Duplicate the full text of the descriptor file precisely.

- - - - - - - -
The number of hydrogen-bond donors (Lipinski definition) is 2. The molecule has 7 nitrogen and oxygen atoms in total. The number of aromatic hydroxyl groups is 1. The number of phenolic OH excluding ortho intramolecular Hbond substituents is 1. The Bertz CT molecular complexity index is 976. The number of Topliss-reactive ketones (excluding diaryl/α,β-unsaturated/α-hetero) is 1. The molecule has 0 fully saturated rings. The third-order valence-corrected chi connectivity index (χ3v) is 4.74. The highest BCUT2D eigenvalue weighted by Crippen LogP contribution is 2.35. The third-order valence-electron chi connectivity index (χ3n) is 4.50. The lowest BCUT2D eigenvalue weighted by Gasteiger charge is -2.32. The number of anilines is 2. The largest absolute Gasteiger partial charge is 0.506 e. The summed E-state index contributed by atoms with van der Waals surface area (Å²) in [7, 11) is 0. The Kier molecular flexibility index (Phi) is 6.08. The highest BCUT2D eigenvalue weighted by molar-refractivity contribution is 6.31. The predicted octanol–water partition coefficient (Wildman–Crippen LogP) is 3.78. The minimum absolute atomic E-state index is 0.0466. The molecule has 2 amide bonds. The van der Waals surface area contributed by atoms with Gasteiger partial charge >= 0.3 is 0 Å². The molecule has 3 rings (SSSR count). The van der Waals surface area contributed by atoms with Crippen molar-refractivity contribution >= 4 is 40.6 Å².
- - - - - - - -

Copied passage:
The number of hydrogen-bond donors (Lipinski definition) is 2. The molecule has 7 nitrogen and oxygen atoms in total. The number of aromatic hydroxyl groups is 1. The number of phenolic OH excluding ortho intramolecular Hbond substituents is 1. The Bertz CT molecular complexity index is 976. The number of Topliss-reactive ketones (excluding diaryl/α,β-unsaturated/α-hetero) is 1. The molecule has 0 fully saturated rings. The third-order valence-corrected chi connectivity index (χ3v) is 4.74. The highest BCUT2D eigenvalue weighted by Crippen LogP contribution is 2.35. The third-order valence-electron chi connectivity index (χ3n) is 4.50. The lowest BCUT2D eigenvalue weighted by Gasteiger charge is -2.32. The number of anilines is 2. The largest absolute Gasteiger partial charge is 0.506 e. The summed E-state index contributed by atoms with van der Waals surface area (Å²) in [7, 11) is 0. The Kier molecular flexibility index (Phi) is 6.08. The highest BCUT2D eigenvalue weighted by molar-refractivity contribution is 6.31. The predicted octanol–water partition coefficient (Wildman–Crippen LogP) is 3.78. The minimum absolute atomic E-state index is 0.0466. The molecule has 2 amide bonds. The van der Waals surface area contributed by atoms with Gasteiger partial charge >= 0.3 is 0 Å². The molecule has 3 rings (SSSR count). The van der Waals surface area contributed by atoms with Crippen molar-refractivity contribution >= 4 is 40.6 Å².